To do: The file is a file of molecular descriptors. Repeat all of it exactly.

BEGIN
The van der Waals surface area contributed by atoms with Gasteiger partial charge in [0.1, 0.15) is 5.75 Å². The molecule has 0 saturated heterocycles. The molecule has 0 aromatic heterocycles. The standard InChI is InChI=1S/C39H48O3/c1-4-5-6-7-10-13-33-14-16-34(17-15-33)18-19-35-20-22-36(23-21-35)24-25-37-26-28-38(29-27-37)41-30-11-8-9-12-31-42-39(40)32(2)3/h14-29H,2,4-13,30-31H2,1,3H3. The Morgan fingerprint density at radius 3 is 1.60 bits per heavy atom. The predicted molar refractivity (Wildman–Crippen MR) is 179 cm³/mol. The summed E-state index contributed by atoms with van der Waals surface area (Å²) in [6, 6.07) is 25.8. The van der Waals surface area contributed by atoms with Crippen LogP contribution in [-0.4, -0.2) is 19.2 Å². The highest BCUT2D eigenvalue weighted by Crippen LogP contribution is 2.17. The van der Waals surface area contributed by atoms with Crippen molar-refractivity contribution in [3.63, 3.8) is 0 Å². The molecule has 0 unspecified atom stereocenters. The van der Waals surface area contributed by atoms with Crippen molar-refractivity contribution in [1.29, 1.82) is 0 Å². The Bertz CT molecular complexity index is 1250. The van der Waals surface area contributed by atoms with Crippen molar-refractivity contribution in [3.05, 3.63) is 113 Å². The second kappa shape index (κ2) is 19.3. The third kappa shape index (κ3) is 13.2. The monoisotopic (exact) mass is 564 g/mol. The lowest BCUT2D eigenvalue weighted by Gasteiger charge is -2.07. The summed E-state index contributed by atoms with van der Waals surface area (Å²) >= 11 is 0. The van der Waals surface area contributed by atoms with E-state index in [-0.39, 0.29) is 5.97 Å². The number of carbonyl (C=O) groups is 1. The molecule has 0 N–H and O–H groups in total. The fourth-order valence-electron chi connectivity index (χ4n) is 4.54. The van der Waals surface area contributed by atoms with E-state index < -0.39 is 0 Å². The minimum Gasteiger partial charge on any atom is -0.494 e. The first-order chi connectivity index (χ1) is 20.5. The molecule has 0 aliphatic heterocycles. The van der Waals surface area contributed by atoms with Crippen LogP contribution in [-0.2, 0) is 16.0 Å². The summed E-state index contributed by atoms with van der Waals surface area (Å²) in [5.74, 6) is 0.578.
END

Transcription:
The van der Waals surface area contributed by atoms with Gasteiger partial charge in [0.1, 0.15) is 5.75 Å². The molecule has 0 saturated heterocycles. The molecule has 0 aromatic heterocycles. The standard InChI is InChI=1S/C39H48O3/c1-4-5-6-7-10-13-33-14-16-34(17-15-33)18-19-35-20-22-36(23-21-35)24-25-37-26-28-38(29-27-37)41-30-11-8-9-12-31-42-39(40)32(2)3/h14-29H,2,4-13,30-31H2,1,3H3. The Morgan fingerprint density at radius 3 is 1.60 bits per heavy atom. The predicted molar refractivity (Wildman–Crippen MR) is 179 cm³/mol. The summed E-state index contributed by atoms with van der Waals surface area (Å²) in [6, 6.07) is 25.8. The van der Waals surface area contributed by atoms with Crippen LogP contribution in [-0.4, -0.2) is 19.2 Å². The highest BCUT2D eigenvalue weighted by Crippen LogP contribution is 2.17. The van der Waals surface area contributed by atoms with Crippen molar-refractivity contribution in [3.63, 3.8) is 0 Å². The molecule has 0 unspecified atom stereocenters. The van der Waals surface area contributed by atoms with Crippen molar-refractivity contribution in [1.29, 1.82) is 0 Å². The Bertz CT molecular complexity index is 1250. The van der Waals surface area contributed by atoms with Crippen molar-refractivity contribution in [3.05, 3.63) is 113 Å². The second kappa shape index (κ2) is 19.3. The third kappa shape index (κ3) is 13.2. The monoisotopic (exact) mass is 564 g/mol. The lowest BCUT2D eigenvalue weighted by Gasteiger charge is -2.07. The summed E-state index contributed by atoms with van der Waals surface area (Å²) >= 11 is 0. The van der Waals surface area contributed by atoms with E-state index in [-0.39, 0.29) is 5.97 Å². The number of carbonyl (C=O) groups is 1. The molecule has 0 N–H and O–H groups in total. The fourth-order valence-electron chi connectivity index (χ4n) is 4.54. The van der Waals surface area contributed by atoms with E-state index < -0.39 is 0 Å². The minimum Gasteiger partial charge on any atom is -0.494 e. The first-order chi connectivity index (χ1) is 20.5. The molecule has 0 aliphatic heterocycles. The van der Waals surface area contributed by atoms with Crippen LogP contribution in [-0.2, 0) is 16.0 Å². The summed E-state index contributed by atoms with van der Waals surface area (Å²) in [5.74, 6) is 0.578.